12/7/16

House of Secrets #92 – Bernie Wrightson art & cover, Jeff Jones art (1st Wrightson Swamp Thing)

House of Secrets v1 #92 dc comic book cover art by Bernie Wrightson
Bernie Wrightson

House of Secrets v1 #92, 1971 - A young scientist dies tragically in an explosion, leaving his young wife to mourn his loss. The Swamp Thing makes his first appearance in this unassuming short story. Bernie Wrightson's art is permeated with heavy areas of darkness and shadow, perfectly setting a macabre tone. The artist draws and composes the pages with uncommon beauty and grace, aided by colleagues Jeff Jones, Alan Weiss and Mike Kaluta. On Wrightson's breathtaking cover, a woman prepares for bed as the swamp creature enters her room. The figures are illuminated by moonlight and are softened through a textural effect. On the mirror's hard-carved frame, a dragon adds a gothic quality to the scene. This story was later reprinted in Roots of the Swamp Thing #5. Other artists in this issue include Bill Draut and Alan Weiss. This is number 1 of 11 House of Secrets issues with Wrightson art and/or covers.
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Wrightson cover pencils and inks = *****
Wrightson intro page pencils and inks = ***
"Swamp Thing" Wrightson story pencils and partial inks / Jones, Kaluta, Weiss partial inks 8 pages = ****

House of Secrets v1 #92 dc comic book page art by Bernie Wrightson
Bernie Wrightson
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4 comments:

  1. It wasn't stippled; he used coquille board and a soft lead pencil. The paper is textured, and a single swipe of a grease pencil across it will leave many dots, looking like stippling, in its wake. Look at Bill Gallo's sports cartoons for more examples of coquille board, or the figures in Andrew Loomis' FIGURE DRAWING FOR ALL ITS WORTH.

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  2. I've corrected it. Thanks for the info!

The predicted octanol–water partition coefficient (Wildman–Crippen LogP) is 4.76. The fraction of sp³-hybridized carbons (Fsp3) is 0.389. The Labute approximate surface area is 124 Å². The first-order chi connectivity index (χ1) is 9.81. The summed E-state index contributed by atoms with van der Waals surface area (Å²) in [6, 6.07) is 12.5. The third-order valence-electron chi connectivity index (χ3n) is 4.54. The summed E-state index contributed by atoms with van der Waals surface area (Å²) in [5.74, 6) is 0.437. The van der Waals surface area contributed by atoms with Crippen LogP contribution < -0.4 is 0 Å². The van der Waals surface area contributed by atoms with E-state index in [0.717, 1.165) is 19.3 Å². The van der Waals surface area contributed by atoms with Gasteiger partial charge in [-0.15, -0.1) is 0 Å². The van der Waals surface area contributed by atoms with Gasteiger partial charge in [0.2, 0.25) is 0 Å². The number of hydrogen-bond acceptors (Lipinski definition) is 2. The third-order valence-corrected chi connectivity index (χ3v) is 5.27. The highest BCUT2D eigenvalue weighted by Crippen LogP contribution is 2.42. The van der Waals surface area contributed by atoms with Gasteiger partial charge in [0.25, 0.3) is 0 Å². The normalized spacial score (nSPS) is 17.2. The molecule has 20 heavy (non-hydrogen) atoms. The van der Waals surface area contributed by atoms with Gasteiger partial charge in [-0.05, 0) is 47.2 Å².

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  3. That's not right either. HOUSE OF SECRETS #92 was done in india ink and wash (ink diluted with water). See this link to a scan of the original cover art:

    http://tinyurl.com/4vztx7

    What happened is that DC Comics' production department did a velox (or silver print) of the cover which was 'high tech' in those days. This velox turns the wash into tiny black dots which still look like half tones, but are not; it's line art. In this case, the art was also run through a filter to get the stippled look. I wonder how Wrightson felt about this. The result is the atmospheric classic we all love and remember, but as you can see from the original, it was not necessarily what he intended.

    I used to think this was done on coquille board as well, but it wasn't.

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  4. It was called a mezzotint screen process which made the ink wash cover look like stippling. DC did the same with an early '70s WITCHING HOUR cover by Neal Adams which made it look like it was entirely crosshatched when it was all done in ink wash!

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